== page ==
Wearables are able to monitor aspects of a patient’s health like blood pressure, blood sugar levels, weight, mediation and levels of activity. When a patient uses any kind of wearable, whether it is a small device or a patch, a steady stream of data can be sent to healthcare providers and used to evaluate a patient. Recent research shows that in 2015, the medical device industry market totalled approximately $5.1 billion, and it will probably triple by 2020 and more healthcare providers will begin to take the concept on board.


3) Consumer Use of Digital Health

Consumers are gaining awareness of the need to monitor their own health to prevent future health conditions. Digital technology is being used in a much more abundant way than it was before. In 2016, a venture that invests in health-related startups called Rock Health released its annual survey about summer trends in healthcare. The survey found that 56 percent of respondents were utilizing at least three types of digital health, a huge increase from 19 percent in 2015.

Only 20 percent of respondents said they did not use any digital health technology. Of the respondents, 10 percent of them were considered avid users of digital health technologies such as telemedicine, wearables, electronic access to medical records and more. Unsurprisingly, millennials dominate the digital health market. In a constantly changing world, technology is truly altering the healthcare market for the better. Advances in digital healthcare changing the world, and we can expect this to continue in 2017.

Stanford Is Changing The Digital Health Sphere With Launch Of New Digital Health Center

stanfordOn January 17, 2017, the Stanford University School of Medicine announced the launch of the Center for Digital Health, which is dedicated to supporting collaborations between Stanford’s faculty and tech companies in Silicon Valley. These collaborations will have the potential to result in the development, testing and implementation of new digital health tools. The Center for Digital Health works to advance the field of digital health by conducting clinical research, promoting partnership and spreading education to the next generation.

Stanford has been working to improve patient care through precision health, and Lloyd Minor, MD, dean of the School of Medicine, feels that the Center for Digital Health will be able to further this mission. Because Stanford Medicine’s faculty are equipped with biomedical expertise and are located in Silicon Valley, Stanford Medicine has immense potential to become a leader in digital health. The Center for Digital Health uses the most advanced digital tools and technologies to tailor care to individual patients. For this reason, Minor states, the choice to open the Center aligns with the mission of the biomedical revolution in precision health at Stanford.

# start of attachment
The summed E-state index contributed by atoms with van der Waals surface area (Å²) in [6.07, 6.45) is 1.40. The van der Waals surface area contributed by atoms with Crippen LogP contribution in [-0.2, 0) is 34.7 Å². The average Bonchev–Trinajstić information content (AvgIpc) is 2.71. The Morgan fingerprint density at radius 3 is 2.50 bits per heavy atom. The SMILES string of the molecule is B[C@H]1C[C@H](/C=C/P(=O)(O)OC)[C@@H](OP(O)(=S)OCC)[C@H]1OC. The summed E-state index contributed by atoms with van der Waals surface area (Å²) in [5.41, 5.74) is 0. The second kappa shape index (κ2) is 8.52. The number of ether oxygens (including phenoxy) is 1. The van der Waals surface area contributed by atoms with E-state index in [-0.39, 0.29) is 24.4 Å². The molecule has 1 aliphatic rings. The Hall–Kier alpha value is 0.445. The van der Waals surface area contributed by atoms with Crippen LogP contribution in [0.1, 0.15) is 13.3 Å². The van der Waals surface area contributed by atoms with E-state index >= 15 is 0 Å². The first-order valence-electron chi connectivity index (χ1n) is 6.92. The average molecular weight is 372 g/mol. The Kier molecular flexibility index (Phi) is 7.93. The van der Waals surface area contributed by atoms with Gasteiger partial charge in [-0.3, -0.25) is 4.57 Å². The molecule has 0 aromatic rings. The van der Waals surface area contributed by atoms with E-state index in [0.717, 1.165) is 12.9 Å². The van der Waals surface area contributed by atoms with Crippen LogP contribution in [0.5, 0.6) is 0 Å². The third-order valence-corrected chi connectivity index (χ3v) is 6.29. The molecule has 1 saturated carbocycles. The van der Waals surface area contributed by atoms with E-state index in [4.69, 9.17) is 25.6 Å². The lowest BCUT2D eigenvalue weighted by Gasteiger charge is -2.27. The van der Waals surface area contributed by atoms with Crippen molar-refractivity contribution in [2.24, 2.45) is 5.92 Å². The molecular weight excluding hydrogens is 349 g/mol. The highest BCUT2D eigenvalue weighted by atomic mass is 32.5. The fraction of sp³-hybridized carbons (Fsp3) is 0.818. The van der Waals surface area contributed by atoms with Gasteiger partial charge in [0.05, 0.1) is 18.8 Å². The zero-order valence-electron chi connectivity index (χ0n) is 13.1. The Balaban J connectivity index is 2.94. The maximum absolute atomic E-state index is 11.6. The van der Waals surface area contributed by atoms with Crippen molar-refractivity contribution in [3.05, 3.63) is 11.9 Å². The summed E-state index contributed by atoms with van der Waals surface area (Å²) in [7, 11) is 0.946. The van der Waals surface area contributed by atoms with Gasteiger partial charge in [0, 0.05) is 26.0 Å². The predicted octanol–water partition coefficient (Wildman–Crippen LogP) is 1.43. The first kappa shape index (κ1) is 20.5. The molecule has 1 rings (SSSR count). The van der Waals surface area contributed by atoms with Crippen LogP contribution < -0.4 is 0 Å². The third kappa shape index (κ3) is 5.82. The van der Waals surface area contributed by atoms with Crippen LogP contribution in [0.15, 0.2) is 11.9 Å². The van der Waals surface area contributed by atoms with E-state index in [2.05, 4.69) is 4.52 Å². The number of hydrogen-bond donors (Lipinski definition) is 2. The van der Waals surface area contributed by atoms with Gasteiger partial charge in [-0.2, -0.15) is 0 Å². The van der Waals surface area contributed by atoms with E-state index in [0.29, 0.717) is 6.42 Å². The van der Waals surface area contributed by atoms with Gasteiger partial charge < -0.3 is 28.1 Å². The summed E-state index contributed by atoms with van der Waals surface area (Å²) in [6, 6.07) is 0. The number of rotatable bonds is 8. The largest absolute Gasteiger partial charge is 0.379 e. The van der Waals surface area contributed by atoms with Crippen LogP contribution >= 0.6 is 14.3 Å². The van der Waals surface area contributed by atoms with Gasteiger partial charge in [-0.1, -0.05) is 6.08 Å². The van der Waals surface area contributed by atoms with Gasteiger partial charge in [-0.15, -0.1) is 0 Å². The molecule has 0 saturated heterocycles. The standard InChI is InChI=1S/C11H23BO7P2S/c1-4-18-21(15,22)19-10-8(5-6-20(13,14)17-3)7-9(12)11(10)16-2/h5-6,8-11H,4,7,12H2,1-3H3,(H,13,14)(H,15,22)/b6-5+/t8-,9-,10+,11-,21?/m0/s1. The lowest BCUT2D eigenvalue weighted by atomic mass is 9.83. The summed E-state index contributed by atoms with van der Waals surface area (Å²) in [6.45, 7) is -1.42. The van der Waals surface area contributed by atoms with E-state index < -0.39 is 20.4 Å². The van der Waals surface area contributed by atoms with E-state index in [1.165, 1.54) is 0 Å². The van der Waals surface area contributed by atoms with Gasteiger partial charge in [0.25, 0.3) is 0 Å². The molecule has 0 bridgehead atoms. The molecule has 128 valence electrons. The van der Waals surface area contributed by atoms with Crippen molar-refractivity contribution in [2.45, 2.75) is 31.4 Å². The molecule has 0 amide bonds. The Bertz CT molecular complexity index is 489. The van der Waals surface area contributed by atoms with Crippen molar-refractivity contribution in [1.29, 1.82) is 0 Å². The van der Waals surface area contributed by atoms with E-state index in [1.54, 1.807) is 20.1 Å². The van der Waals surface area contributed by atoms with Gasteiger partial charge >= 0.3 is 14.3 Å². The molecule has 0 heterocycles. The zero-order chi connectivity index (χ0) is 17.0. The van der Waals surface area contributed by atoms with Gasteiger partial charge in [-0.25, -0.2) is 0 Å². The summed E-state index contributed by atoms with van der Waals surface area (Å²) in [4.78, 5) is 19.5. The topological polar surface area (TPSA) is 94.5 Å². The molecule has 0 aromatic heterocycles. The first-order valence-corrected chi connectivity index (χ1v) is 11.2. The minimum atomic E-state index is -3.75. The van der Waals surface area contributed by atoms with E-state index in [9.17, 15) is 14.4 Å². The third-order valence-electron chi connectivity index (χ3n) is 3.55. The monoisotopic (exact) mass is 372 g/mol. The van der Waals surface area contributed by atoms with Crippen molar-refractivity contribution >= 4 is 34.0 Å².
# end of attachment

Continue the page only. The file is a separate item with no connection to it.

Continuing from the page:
According to Sumbul Desai, MD, clinical associate professor of medicine and executive director of the center, the idea for the center came from the need to provide guidance and support to faculty who were being contacted by tech companies and startups with offers to collaborate. Stanford’s faculty wanted to give the faculty more opportunities by providing the resources and infrastructure necessary for these relationships to develop. The center will be able to help connect faculty with people in the tech industry, and vice versa.

There are currently a lot of digital health startups in existence. It’s important that doctors, hospitals, patients, insurers, investors and regulators are aware of which solutions will work. Mintu Turakhia, MD, assistant professor of cardiovascular medicine and senior director of research and innovation at the center, stated that high-quality evidence is necessary for making informed decisions.

He leads efforts to advance research in digital health. This can involve anything from implementation studies to technology assessments to multicenter trials. Turakhia is also the principal investigator for five trials in the field of digital health. Of these trials, the largest one is a randomized trial to test whether digital interventions combined with health coaches improve adherence to medication in people with atrial fibrillation. The trial involves 400 patients at 25 sites. This is an important trial since atrial fibrillation affects 4 million U.S. adults.